Now that the largest contributors to pollution closed its doors against the coronavirus, the earth is now able to breathe better. Nitrogen dioxide, a pollutant coming from road traffic, dispersed by as much as 30% in major cities such as industrial Italy in four weeks. China, the world’s biggest polluter, emitted 25% less carbon in the same time period.
This year began with a series of environmental catastrophes: extended bushfire seasons, harvests simultaneously wilting, a series of volcanic eruptions and floods might refresh your memory. Recent lockdowns took out most of their risk. Which showed the world of what could happen if we simultaneously begin to act against these.
Researches prove that places with denser air pollution are more susceptible to higher coronavirus death rates. Moreover, climate experts believe that there’s only one way to stop further damage: a drastic change in energy resources. And 2020 looks like the best time to start.
It’s becoming more affordable…
Forward-looking policy frameworks led many countries to transition into sustainable energy for electricity. This includes turning to sources such as solar photovoltaic (PV) and wind power. The pair has become the industry’s cheapest sources. Additionally, other renewable power sources plan to cut prices within a few years. It reached record-breaking capacity additions and it still continues to outgrow fossil fuels. Renewables have also been transitioning into developing nations since 2017.
… and even more accessible.
Due to the lack of demand for fossil fuels led by airline groundings and much less road traffic, renewable energy sources are set to account for 21% of electricity in the United States alone. Renewables have been more popular than fossil fuels in Western countries for the past five years. This was after the West realized that natural gas and coal play a major part in problematic carbon emissions. In fact, it accounted for nearly 75% of power capacity additions globally last year.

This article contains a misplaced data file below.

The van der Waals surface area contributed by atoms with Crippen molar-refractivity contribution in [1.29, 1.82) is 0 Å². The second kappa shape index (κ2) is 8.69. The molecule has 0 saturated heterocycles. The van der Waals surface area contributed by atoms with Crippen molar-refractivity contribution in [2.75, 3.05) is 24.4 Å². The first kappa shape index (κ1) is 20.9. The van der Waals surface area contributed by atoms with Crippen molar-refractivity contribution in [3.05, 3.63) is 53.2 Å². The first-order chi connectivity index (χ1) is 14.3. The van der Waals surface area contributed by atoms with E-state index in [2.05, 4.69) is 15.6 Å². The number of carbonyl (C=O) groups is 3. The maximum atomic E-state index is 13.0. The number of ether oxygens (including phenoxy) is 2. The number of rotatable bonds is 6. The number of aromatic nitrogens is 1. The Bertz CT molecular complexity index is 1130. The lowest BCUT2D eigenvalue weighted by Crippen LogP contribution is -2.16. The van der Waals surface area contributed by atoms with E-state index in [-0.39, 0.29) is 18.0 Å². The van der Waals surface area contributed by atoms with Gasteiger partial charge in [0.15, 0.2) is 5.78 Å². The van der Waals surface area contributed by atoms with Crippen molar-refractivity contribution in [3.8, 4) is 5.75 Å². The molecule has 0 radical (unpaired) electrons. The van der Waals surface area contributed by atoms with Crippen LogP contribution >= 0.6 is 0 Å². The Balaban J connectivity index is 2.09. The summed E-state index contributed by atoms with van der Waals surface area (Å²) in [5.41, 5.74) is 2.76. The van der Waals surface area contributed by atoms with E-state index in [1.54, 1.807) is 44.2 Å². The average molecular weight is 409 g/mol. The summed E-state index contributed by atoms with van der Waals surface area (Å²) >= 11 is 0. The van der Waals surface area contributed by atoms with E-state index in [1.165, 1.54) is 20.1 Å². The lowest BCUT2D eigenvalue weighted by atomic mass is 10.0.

Corporates prefer fossils.
JPMorgan is one of the largest financial firms that stopped supporting coal companies, which instead aims for $200 billion in environmental and economic development agreements. However, it remains as the most significant fossil fuel financer. Moreover, coal is still a king fuel of southeast Asia. There’s no way these can change overnight. But the pandemic is showing remarkable signs of changes we can take to pursue this.
But its industry is collapsing.
When the world is in chaos, oil markets usually see higher demand and volatility in the market. But today’s disruption is different, and it’s not majorly caused by the coronavirus. The wealthiest oil-producing countries, Saudi Arabia, Russia, and now the United States are battling over oil supply and production as demand begins to crumble. The world is using about 25% less oil than it typically does, raising the possibility of a collapse.
Renewables aren’t immune, either.
Unfortunately, renewable supplies are as much of a victim of the coronavirus as any. Renewable energy is suffering its first slowdown as general demand for electricity decreases. Environment researchers think that we might reverse most of the progress we’ve made for renewable energy so far if we don’t begin transitioning for the long term. Otherwise, it could prompt another set of unforeseen disasters like those we’ve seen earlier this year.
The world is experiencing better air than it ever had in decades. Climate change deniers are starting to see the effect of better maintenance of airflow and lesser carbon emissions around the world. Including less unexpected tragedies and pollutants falling as much as 60% compared to the year before.
But environmental science and policy experts believe that this should keep going. If people don’t want to experience any more sudden forest fires or thick smog, they should work against its prevention together. Even after we’re all cured of the coronavirus, living in highly polluted areas could never assure us of its permanent departure.
But through solar panels, planting trees, or fewer car rides, everyone can do their own part in lessening greenhouse gasses everywhere. However, unless the larger, wealthier companies don’t do something about this, we’re bound to encounter something worse than COVID-19.